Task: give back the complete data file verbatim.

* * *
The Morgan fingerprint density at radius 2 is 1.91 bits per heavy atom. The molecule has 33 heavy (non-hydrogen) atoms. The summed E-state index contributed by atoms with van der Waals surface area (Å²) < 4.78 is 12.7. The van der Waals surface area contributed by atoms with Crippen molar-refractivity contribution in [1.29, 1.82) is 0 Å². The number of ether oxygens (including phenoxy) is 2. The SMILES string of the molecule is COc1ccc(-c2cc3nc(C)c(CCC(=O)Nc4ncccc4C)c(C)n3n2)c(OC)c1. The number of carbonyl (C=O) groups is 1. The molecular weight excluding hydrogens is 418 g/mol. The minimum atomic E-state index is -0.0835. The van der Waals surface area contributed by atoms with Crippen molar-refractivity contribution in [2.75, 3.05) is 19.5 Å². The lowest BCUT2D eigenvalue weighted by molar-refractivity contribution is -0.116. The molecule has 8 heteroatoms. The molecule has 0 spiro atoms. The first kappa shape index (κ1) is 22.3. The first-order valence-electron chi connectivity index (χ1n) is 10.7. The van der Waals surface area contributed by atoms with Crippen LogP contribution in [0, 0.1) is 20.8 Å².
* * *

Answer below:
The Morgan fingerprint density at radius 2 is 1.91 bits per heavy atom. The molecule has 33 heavy (non-hydrogen) atoms. The summed E-state index contributed by atoms with van der Waals surface area (Å²) < 4.78 is 12.7. The van der Waals surface area contributed by atoms with Crippen molar-refractivity contribution in [1.29, 1.82) is 0 Å². The number of ether oxygens (including phenoxy) is 2. The SMILES string of the molecule is COc1ccc(-c2cc3nc(C)c(CCC(=O)Nc4ncccc4C)c(C)n3n2)c(OC)c1. The number of carbonyl (C=O) groups is 1. The molecular weight excluding hydrogens is 418 g/mol. The minimum atomic E-state index is -0.0835. The van der Waals surface area contributed by atoms with Crippen molar-refractivity contribution in [2.75, 3.05) is 19.5 Å². The lowest BCUT2D eigenvalue weighted by molar-refractivity contribution is -0.116. The molecule has 8 heteroatoms. The molecule has 0 spiro atoms. The first kappa shape index (κ1) is 22.3. The first-order valence-electron chi connectivity index (χ1n) is 10.7. The van der Waals surface area contributed by atoms with Crippen LogP contribution in [0, 0.1) is 20.8 Å².